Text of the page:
from The American Heritage® Dictionary of the English Language, 5th Edition.
- noun A Mexican laborer permitted to enter the United States and work for a limited period of time, especially in agriculture.
from Wiktionary, Creative Commons Attribution/Share-Alike License.
- noun A Mexican national working as an agricultural laborer in the United States from 1942-1964, or similarly a railroad worker from 1942-1945.
- adjective Of or pertaining to braceros, and especially the Bracero Program.
from WordNet 3.0 Copyright 2006 by Princeton University. All rights reserved.
- noun a Mexican laborer who worked in the United States on farms and railroads in order to ease labor shortages during World War II
from The American Heritage® Dictionary of the English Language, 4th Edition
from Wiktionary, Creative Commons Attribution/Share-Alike License
They then took a crew of illegal "wetbacks," what they called bracero laborers from Mexico back in those days, out into these pecan orchards and they "thrashed" the nuts out of the trees with long bamboo poles, the nuts falling onto large canvases spread under the trees.
(bracero from the Spanish word brazo for arm, meaning strong-armed worker).
A fact for Eric K, using a distinction between “immigrant” and the Bush approach toward workers as economic units, rather than people: from 1942-1964, we had agricultural guestworkers in what was called the bracero program.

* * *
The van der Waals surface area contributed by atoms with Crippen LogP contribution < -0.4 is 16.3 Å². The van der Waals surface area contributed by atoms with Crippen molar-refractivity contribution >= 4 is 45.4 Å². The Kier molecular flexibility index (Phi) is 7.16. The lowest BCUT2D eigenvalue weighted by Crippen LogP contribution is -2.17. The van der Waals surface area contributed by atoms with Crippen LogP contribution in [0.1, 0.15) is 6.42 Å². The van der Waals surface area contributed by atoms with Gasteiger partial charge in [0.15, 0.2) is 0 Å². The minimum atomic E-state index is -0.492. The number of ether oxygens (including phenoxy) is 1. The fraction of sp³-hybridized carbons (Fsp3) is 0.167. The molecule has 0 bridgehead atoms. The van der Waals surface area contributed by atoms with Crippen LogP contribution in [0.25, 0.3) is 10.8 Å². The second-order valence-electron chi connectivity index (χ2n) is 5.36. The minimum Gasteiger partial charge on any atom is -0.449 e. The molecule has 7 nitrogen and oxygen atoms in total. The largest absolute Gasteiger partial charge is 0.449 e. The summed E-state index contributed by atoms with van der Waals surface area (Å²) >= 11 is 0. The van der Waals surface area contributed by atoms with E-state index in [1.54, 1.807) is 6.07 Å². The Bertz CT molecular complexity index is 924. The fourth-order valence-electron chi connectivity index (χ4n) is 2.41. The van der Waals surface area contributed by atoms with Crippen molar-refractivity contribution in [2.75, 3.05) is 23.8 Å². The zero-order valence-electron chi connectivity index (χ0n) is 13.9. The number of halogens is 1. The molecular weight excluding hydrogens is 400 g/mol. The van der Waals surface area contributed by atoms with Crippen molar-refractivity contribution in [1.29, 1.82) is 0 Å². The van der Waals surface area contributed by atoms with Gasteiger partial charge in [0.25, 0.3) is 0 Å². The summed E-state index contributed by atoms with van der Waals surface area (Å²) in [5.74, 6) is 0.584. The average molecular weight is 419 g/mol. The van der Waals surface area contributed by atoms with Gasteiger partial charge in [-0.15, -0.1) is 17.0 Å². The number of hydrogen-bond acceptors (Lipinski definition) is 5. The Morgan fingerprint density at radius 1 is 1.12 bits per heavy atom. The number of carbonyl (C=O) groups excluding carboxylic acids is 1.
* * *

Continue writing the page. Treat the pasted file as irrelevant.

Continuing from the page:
Sixty-five years ago, we actually launched a program called bracero, which literally means "arm man" in Spanish and which was meant to attract Mexican arms -- body parts, not weapons.
In the early 1960s, growers relied on seasonal Mexican laborers, brought in under the government's "bracero" program.
There have been several "guest worker" programs over the years, the "bracero" program is probably the one most people remember and it was in place from 1942-1965.
One interesting sidelight - some of the guys I know working here in Northern CA use their father's SS cards granted during one of the "bracero" type periods and eventually the family does collect benefits.
Many FIOB members are farm workers, and some remember the abuses of the old "bracero" program.
But the Mexican consulate decided to allow guest workers who worked during the entire years of the "bracero" program, 1947 to 1964, to apply in Fresno.
But the so-called "bracero" program lasted until 1964, and advocates say the settlement won't help those who worked after 1946, because they still must go to Mexico to get their one-time benefit.